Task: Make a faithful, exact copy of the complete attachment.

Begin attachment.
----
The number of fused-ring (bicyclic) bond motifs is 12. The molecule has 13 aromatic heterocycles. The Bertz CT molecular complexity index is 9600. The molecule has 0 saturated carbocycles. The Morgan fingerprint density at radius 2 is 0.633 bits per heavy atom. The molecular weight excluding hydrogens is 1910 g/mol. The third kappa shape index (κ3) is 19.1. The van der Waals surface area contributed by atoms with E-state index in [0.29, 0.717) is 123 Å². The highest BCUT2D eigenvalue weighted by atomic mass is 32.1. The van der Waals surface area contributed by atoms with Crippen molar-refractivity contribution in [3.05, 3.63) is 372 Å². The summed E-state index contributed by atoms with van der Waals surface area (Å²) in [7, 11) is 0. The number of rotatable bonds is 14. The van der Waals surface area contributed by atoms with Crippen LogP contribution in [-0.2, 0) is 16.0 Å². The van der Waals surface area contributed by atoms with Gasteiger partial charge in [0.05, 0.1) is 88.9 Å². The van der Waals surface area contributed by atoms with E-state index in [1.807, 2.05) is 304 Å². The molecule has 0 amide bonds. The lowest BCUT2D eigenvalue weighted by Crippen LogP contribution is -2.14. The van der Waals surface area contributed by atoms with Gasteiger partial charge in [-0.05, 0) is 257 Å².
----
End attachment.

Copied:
The number of fused-ring (bicyclic) bond motifs is 12. The molecule has 13 aromatic heterocycles. The Bertz CT molecular complexity index is 9600. The molecule has 0 saturated carbocycles. The Morgan fingerprint density at radius 2 is 0.633 bits per heavy atom. The molecular weight excluding hydrogens is 1910 g/mol. The third kappa shape index (κ3) is 19.1. The van der Waals surface area contributed by atoms with E-state index in [0.29, 0.717) is 123 Å². The highest BCUT2D eigenvalue weighted by atomic mass is 32.1. The van der Waals surface area contributed by atoms with Crippen molar-refractivity contribution in [3.05, 3.63) is 372 Å². The summed E-state index contributed by atoms with van der Waals surface area (Å²) in [7, 11) is 0. The number of rotatable bonds is 14. The van der Waals surface area contributed by atoms with Crippen LogP contribution in [-0.2, 0) is 16.0 Å². The van der Waals surface area contributed by atoms with Gasteiger partial charge in [0.05, 0.1) is 88.9 Å². The van der Waals surface area contributed by atoms with E-state index in [1.807, 2.05) is 304 Å². The molecule has 0 amide bonds. The lowest BCUT2D eigenvalue weighted by Crippen LogP contribution is -2.14. The van der Waals surface area contributed by atoms with Gasteiger partial charge in [-0.05, 0) is 257 Å².